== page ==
Why South Park Rules

I couldn’t let last night’s South Park go without standing and applauding the comic genius, comic balls and comic integrity of its great creators Matt Stone and Trey Parker.

thye look innocent enough, don't they?

thye look innocent enough, don't they?

Last night’s 200th episode— all of the celebrities made fun of by the show banding together to file a class-action lawsuit against the fictional town — was the best inside joke maybe in TV history. It was the reward every South Park devotee deserved after sticking with the show for its last two sub-sub-sub-par years. It was the reminder that no matter how intentionally rude or crude or schlocky South Park gets, it’s still required viewing 200 episodes in because there are times when the show will smack a Ryan-Howard-like 500-foot bomb to the third deck and leave you with your jaw on the ground wondering how you just witnessed what you just witnessed.

Last night was one of those nights. I know people loved the season-opening Sexual Healing episode a couple weeks ago, but I thought it was just a little more than OK and got too hung up banging on Tiger Woods (yeah, I just wrote that) instead of making Stan, Kenny, Cartman and Kyle the real stories. That’s when the show is at its absolute apex — when it’s infusing pop culture into its stories, not when it’s shoehorning-in stories into pop culture. Last week’s Facebook episode was a top 20 percentile show in the series’ history, showing signs South Park wasn’t as dead as I thought it might be. Because it’s pretty much sucked (by South Park standards only) for two seasons.

But this week’s 200th — we’re talking top 10 of all time. Up there with Passion of the Jew and Scott Tenorman Must Die and Fat Butt and Pancake Head. Remember when Leslie Nielsen commandeers the driving lesson car in Naked Gun? And the instructor tells the student how to flip the bird? That’s what I thought of watching South Park last night (FF to the 1:20 mark).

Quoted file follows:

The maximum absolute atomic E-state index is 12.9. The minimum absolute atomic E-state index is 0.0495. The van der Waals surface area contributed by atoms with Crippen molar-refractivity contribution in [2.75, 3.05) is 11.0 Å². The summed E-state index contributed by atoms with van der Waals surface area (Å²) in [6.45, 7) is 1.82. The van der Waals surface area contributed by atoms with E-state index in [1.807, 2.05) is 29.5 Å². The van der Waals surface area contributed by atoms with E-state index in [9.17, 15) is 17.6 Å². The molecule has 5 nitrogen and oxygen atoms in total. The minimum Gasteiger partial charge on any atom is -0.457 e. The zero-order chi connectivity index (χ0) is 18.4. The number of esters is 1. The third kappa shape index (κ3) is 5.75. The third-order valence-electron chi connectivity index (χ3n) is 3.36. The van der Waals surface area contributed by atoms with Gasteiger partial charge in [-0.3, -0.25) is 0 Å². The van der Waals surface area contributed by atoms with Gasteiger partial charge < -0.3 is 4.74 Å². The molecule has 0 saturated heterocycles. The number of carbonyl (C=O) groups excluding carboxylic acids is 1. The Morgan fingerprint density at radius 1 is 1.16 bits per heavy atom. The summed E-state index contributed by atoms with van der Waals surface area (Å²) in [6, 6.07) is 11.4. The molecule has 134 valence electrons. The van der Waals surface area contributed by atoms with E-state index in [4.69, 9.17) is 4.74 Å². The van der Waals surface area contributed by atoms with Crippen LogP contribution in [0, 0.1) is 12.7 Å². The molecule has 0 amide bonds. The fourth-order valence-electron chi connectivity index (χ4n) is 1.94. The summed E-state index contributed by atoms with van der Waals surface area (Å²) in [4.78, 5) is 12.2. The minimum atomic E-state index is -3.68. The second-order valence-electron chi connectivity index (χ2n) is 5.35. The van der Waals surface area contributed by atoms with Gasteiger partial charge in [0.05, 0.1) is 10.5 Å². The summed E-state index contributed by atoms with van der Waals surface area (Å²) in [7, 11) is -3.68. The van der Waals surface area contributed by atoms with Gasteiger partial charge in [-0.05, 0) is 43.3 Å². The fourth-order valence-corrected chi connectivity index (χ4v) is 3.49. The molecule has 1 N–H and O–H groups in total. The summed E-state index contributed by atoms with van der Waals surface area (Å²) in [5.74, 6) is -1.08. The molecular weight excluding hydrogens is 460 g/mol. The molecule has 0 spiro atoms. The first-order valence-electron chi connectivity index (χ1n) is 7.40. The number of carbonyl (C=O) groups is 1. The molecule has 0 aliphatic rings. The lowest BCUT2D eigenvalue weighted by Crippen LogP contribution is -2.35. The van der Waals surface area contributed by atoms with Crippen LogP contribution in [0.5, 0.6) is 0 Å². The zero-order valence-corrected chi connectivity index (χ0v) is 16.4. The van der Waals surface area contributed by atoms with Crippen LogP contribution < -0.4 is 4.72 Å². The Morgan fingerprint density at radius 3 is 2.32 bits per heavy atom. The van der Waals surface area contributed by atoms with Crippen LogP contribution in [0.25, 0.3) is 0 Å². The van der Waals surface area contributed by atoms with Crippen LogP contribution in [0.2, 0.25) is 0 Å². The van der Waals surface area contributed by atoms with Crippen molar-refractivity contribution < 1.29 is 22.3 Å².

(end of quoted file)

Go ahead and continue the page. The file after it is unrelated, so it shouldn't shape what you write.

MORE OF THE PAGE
go ahead and sue, if you dare

go ahead and sue, if you dare

To everyone who’s ever wronged South Park and hasn’t been able to take a joke, Parker and Stone rolled down the window, gently extended their arms, extended their middle fingers … very good, nicely done. Tom Cruise threatens to sue Viacom? Eff you, we’ll make another episode about you being gay. Paris Hilton thinks she was misrepresented? Eff you, we’re bringing you back.

In fact, that’s probably what it should have been titled, the “Eff You” episode. It was a power-play by Parker and Stone to let everyone know they don’t give a rat’s patootie about what people say about them or what they threaten to do. They’re going to be on the air forever and don’t need the approval of Russell Crowe or Rob Reiner or Oprah or any other Hollywood player to make a new episode. So back off — or else.

You can watch the episode here, but I couldn’t embed it.

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